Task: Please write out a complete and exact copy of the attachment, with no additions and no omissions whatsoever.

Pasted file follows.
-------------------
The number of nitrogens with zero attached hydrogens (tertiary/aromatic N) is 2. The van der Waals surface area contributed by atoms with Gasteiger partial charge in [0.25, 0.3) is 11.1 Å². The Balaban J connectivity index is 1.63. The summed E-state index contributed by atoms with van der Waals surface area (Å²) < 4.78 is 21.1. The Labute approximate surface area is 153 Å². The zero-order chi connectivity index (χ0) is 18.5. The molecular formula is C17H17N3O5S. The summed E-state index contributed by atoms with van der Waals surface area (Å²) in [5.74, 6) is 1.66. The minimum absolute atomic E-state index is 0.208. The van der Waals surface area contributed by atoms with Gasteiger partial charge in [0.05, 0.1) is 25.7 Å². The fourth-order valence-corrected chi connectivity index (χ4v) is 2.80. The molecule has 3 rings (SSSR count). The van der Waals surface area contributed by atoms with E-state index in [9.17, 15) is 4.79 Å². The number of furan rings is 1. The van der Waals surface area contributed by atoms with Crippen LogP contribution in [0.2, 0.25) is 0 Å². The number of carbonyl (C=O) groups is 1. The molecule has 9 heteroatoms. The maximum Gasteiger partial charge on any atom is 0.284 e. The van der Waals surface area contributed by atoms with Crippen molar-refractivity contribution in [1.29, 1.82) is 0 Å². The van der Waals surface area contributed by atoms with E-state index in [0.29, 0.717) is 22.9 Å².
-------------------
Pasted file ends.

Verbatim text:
The number of nitrogens with zero attached hydrogens (tertiary/aromatic N) is 2. The van der Waals surface area contributed by atoms with Gasteiger partial charge in [0.25, 0.3) is 11.1 Å². The Balaban J connectivity index is 1.63. The summed E-state index contributed by atoms with van der Waals surface area (Å²) < 4.78 is 21.1. The Labute approximate surface area is 153 Å². The zero-order chi connectivity index (χ0) is 18.5. The molecular formula is C17H17N3O5S. The summed E-state index contributed by atoms with van der Waals surface area (Å²) in [5.74, 6) is 1.66. The minimum absolute atomic E-state index is 0.208. The van der Waals surface area contributed by atoms with Gasteiger partial charge in [0.05, 0.1) is 25.7 Å². The fourth-order valence-corrected chi connectivity index (χ4v) is 2.80. The molecule has 3 rings (SSSR count). The van der Waals surface area contributed by atoms with E-state index in [9.17, 15) is 4.79 Å². The number of furan rings is 1. The van der Waals surface area contributed by atoms with Crippen LogP contribution in [0.2, 0.25) is 0 Å². The number of carbonyl (C=O) groups is 1. The molecule has 9 heteroatoms. The maximum Gasteiger partial charge on any atom is 0.284 e. The van der Waals surface area contributed by atoms with Crippen molar-refractivity contribution in [1.29, 1.82) is 0 Å². The van der Waals surface area contributed by atoms with E-state index in [0.29, 0.717) is 22.9 Å².